Panel: The Volatility and Stability of WorldMaking as Techné
This paper will discuss a recent project realised with a mixed group of participants, and its evolving followup. Varia Zoosystematica Profundorum began as the idea of modeling (hypothetical) communication between creatures to be invented. Apart from acquiring practice in electronics, programming, and mechanical building, the guiding principle was having the team develop much of the concept jointly. Thus, many aspects of the project evolved from team discussions including just-in-time coding experiments occurring across several interrelated courses. Once the context (the Deep Sea) was decided on, the participants began to invent a variety of highly individual creatures, which share common brain functioning; communication between them is by telepathy, and expressed by sound, light and movement. In essence, we loosely combined notions from works like Gordon Pask’s Colloquy of Mobiles with a working methodology inspired by David Tudor’s approach in evolving Rainforest. Given the positive responses from all participants, the approach is extended further in a followup project: Here, we start by looking at historic instances of cybernetic thinking and futurology, and will create a loose performative context for individual works involving systems such as playable chaotic synthesisers for audio and visuals – again, details will emerge from the flow of the project, and group improvisation (which we consider a cybernetic activity) will happen at different time scales, from planning to building to eventual performances.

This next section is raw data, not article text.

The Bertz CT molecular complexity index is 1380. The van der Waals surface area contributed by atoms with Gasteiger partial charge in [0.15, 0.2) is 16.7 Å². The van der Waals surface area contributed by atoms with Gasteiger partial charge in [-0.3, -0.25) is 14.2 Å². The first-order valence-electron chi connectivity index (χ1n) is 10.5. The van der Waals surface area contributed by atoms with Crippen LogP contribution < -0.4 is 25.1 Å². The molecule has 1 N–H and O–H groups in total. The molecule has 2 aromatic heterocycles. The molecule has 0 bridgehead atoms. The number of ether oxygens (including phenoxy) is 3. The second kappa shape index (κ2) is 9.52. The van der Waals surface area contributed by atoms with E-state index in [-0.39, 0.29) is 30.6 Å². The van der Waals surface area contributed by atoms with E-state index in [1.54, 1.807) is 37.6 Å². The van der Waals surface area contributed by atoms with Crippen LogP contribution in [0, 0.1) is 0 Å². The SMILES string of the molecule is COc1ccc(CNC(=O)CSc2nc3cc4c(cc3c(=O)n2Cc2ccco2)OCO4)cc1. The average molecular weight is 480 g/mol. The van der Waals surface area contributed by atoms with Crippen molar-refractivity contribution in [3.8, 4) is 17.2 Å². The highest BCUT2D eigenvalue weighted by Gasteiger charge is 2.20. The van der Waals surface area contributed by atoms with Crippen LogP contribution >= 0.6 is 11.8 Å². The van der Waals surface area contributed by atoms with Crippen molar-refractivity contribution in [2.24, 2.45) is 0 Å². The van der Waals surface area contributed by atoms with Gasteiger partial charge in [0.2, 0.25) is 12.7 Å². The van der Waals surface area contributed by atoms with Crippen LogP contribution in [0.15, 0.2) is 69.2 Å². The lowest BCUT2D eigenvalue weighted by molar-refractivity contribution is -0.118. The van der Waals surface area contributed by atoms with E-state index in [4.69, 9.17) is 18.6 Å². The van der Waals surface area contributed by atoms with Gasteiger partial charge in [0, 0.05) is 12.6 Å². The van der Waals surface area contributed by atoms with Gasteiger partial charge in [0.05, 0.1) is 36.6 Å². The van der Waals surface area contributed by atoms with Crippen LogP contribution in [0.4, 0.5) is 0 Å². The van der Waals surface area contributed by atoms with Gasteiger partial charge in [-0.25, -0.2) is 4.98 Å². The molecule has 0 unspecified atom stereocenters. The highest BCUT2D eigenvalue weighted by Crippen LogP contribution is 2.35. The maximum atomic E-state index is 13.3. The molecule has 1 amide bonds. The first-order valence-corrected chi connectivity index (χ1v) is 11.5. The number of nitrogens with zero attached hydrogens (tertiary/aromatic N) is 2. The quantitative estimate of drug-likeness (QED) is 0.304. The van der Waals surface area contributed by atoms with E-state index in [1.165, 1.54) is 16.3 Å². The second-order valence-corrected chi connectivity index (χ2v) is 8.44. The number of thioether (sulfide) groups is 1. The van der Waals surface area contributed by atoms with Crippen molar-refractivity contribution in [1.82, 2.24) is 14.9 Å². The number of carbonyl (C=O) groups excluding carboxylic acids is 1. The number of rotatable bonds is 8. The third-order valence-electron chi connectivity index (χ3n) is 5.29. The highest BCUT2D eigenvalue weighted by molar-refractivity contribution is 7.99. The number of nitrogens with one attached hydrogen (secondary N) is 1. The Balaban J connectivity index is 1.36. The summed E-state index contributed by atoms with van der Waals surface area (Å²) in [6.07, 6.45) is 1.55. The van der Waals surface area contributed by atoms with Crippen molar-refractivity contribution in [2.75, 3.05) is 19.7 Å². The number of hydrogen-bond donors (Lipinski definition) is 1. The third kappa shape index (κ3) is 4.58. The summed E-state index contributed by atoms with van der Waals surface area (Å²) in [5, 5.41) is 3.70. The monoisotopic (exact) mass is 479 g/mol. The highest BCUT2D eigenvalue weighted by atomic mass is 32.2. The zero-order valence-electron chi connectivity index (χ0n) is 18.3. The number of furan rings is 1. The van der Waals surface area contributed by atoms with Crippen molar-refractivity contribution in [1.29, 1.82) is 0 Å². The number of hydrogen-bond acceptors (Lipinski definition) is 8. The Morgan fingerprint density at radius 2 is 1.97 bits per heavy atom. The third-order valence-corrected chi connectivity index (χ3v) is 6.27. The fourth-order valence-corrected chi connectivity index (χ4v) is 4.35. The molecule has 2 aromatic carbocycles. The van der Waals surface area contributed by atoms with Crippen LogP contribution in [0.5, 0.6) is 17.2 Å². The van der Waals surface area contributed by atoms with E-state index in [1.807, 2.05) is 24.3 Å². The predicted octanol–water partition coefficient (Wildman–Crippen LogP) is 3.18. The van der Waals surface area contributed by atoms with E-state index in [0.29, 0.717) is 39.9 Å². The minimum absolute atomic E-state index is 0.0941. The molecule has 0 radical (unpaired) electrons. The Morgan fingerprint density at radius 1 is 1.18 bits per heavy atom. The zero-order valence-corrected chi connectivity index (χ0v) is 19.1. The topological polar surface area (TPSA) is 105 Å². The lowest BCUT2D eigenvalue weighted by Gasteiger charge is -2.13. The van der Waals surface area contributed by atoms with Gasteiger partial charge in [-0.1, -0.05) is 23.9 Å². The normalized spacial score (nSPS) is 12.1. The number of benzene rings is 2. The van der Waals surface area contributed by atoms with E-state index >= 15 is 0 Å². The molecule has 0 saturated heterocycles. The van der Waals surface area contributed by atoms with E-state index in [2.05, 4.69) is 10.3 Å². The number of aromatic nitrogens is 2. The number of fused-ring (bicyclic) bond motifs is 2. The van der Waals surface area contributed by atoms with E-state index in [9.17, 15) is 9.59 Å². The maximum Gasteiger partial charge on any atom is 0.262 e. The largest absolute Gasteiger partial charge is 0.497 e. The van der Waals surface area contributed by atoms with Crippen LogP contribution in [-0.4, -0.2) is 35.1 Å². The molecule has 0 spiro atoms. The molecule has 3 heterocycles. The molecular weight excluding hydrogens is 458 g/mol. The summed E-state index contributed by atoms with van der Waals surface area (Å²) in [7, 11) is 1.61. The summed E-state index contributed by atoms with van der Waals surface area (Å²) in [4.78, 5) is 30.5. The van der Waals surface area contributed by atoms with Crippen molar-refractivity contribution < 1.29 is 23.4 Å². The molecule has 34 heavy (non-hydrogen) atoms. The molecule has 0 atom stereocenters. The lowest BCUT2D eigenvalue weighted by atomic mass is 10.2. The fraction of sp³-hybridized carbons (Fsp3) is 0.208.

- Prof. Alberto de Campo is a composer and performer, and teaches Generative Art/Computational Art. After studying classical composition, jazz guitar and electronic/computer music in Austria and the U.S., he has worked as Research Director at CREATE, UC Santa Barbara, and taught computer music and sound art at Music University Graz and Media Arts Academy Cologne. He was the Edgard Varese guest professor for Electronic Music at Technical University Berlin in 2005, and was lead researcher in the SonEnvir project (2005-2007), an interdisciplinary research venture on sonifying scientific data from different domains. In 2007, he became Professor for Music Informatics at Music University Duesseldorf, and since 2009, he is Professor for Generative Art/Computational Art at the University for the Arts Berlin. He explores a wide range of topics in collaborations with other artists and students: Code-based network music performance, biologically informed/inspired art such as the project Varia Zoosystematica, hybrid audiovisual performance instruments and interactive systems, and improvisation strategies in different contexts.